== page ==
HL Deb 28 February 1966 vol 273 cc466-9

3.15 p.m.


My Lords, I beg to move the Motion appearing in my name on the Order Paper. This Motion is concerned with a draft Order—the draft of the Weights and Measures (Solid Fuel) (Carriage by Rail) Order 1966—to modify certain provisions of the Weights and Measures Act 1963 in their application to whole train-loads of fuel which is all to be carried by rail to one single industrial undertaking. Those provisions, in Part IV of Schedule 6 to the Act, require a rail waggon to be tare-weighed at the loading place before a seller may load it with solid fuel for despatch to a buyer, and require him to ticket it with particulars of its load as soon as he has completed the loading and knows who the consignee is to be.

The National Coal Board has drawn our attention to certain cases where those requirements do not seem necessary for the protection of the customer and are difficult or inconvenient to comply with. In some collieries, for instance, special loading arrangements have been, or are being, introduced; these enable pre-weighed fuel to he loaded from overhead storage by automatic weighers which weigh the fuel net and automatically print the particulars for a complete train on to one invoice. There are other cases where fuel is held at disused collieries or dumps where there is no weighing equipment; cases where the fuel is to be loaded from collieries where there is at present no weighing equipment; cases where weighing at the point of loading is unnecessary because the National Coal Board and the buyer have agreed that the weight of the fuel shall be determined at the waggon's destination; and cases where the same waggons are repeatedly loaded with fuel for the same buyer and where he would be prepared to accept tare-weighing at occasional intervals.

We have accordingly discussed this matter with other interested organisations and found general agreement that there is a case for relaxing the Act as this Order does in relation to whole train-loads of fuel which is all for one industrial user. For other consignments—including, for instance, all deliveries of fuel to coal merchants—the Act will continue to apply as it now stands. For waggons for trains of the kind I have described the draft Order modifies both the requirements to which I referred at the beginning of my speech. It does not modify the tare-weighing requirement except for fuel in heavy steel waggons capable of taking loads of up to 24 tons. Subject, however, to those two conditions—the single user to receive the whole train-load, and the use of a 24-ton steel waggon—there will be three cases where a waggon can be loaded without having first been tare-weighed at the loading place: first, the case where the waggon will be loaded by automatic weighing and loading equipment; second, the case where the buyer and the seller have agreed that the weight of the load will be ascertained at the end of the journey; and, third, when the buyer has agreed to accept tare-weighing at three-monthly intervals and the tare weight has been ascertained and durably marked on the waggon on a stated date up to three months earlier.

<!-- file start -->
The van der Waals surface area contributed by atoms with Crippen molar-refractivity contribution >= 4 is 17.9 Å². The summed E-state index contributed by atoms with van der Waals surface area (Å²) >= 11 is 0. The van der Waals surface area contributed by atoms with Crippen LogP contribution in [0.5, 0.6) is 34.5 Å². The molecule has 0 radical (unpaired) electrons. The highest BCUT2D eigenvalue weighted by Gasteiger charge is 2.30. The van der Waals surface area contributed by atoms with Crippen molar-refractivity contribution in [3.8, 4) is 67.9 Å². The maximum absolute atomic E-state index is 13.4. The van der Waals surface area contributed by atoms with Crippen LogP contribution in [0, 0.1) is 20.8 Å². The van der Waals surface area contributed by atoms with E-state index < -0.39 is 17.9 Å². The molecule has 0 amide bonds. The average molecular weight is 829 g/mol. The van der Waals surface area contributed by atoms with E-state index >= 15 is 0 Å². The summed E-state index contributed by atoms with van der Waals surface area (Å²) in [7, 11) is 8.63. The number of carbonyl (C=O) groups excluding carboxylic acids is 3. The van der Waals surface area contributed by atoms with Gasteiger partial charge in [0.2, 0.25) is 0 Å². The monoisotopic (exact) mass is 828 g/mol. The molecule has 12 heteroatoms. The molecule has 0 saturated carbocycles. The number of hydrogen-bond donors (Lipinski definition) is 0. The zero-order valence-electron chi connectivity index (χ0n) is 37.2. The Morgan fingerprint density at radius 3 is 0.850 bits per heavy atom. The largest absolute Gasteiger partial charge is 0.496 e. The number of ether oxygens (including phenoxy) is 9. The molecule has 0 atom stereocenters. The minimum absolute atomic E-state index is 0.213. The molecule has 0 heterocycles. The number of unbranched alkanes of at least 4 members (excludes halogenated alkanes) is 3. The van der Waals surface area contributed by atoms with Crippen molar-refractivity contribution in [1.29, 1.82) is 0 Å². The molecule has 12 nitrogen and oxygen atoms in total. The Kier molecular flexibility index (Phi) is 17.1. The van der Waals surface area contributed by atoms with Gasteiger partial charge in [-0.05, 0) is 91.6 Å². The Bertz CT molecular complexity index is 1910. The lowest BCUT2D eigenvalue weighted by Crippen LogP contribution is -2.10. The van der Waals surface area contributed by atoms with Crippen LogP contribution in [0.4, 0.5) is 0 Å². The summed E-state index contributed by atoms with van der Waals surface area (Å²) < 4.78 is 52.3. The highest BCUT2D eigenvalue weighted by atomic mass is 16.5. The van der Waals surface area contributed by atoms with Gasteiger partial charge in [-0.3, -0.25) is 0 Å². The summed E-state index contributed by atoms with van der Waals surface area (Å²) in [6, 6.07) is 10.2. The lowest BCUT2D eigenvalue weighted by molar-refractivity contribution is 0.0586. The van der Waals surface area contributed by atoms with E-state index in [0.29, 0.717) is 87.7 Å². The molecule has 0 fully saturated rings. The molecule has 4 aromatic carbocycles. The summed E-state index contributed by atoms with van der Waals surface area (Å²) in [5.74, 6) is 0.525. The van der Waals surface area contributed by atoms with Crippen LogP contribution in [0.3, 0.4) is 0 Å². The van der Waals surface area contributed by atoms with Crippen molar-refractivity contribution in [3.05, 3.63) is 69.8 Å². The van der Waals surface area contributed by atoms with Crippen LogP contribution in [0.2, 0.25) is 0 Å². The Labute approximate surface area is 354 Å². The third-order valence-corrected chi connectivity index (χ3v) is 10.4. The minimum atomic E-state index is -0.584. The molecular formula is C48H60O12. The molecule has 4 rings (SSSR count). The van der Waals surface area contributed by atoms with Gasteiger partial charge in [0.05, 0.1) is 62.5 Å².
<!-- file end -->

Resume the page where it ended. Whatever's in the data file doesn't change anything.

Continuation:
In the second place—and for this relaxation the waggons need not be the heavy steel ones—the waggons in those single-user trains will be relieved of the requirement in the Act that each one must be separately ticketed. Instead of ticketing each waggon, the seller must give the requisite particulars with respect to each waggon and its load—the place of loading, the weight and so forth—in one single document, which we are calling a "train bill". I bee to move.

Moved, That the Draft Weights and Measures (Solid Fuel) (Carriage by Rail) Order, 1966 laid before the House on 1st February, 1966, be approved.—(Lord Rhodes.)


My Lords, I am sorry to see that the Liberal Party appear to have departeden blocnow, when we are considering a further modification of the Weights and Measures Act. When we passed that preliminary Act, and then the final Act, after immense discussion in this House, those of us who studied it knew that there would be many cases in which, in practice, its provisions would be found silly and unworkable; and I am glad that, in this instance, the National Coal Board and the Electricity Board are being let off the full rigmarole as prescribed in the Act. I can only conclude that the Liberal Party are not here because the National Coal Board has no vote.


My Lords, may I thank the noble Lord for his explanation of this complicated Order? I am sure that this is a sensible provision to make. I take it that the noble Lord is satisfied that the automatic weighing and loading equipments do succeed in loading all the coal that is weighed into the waggons, and not elsewhere. Certainly nobody could have any objection to weight at destination. In fact, I think that at the time the Act went through there were some who felt that coal ought to be weighed at destination. As to the third exemption, I think that this also is a sensible provision, to take care of a reasonable need for efficiency. I have no objection to this Order.

On Question, Motion agreed to.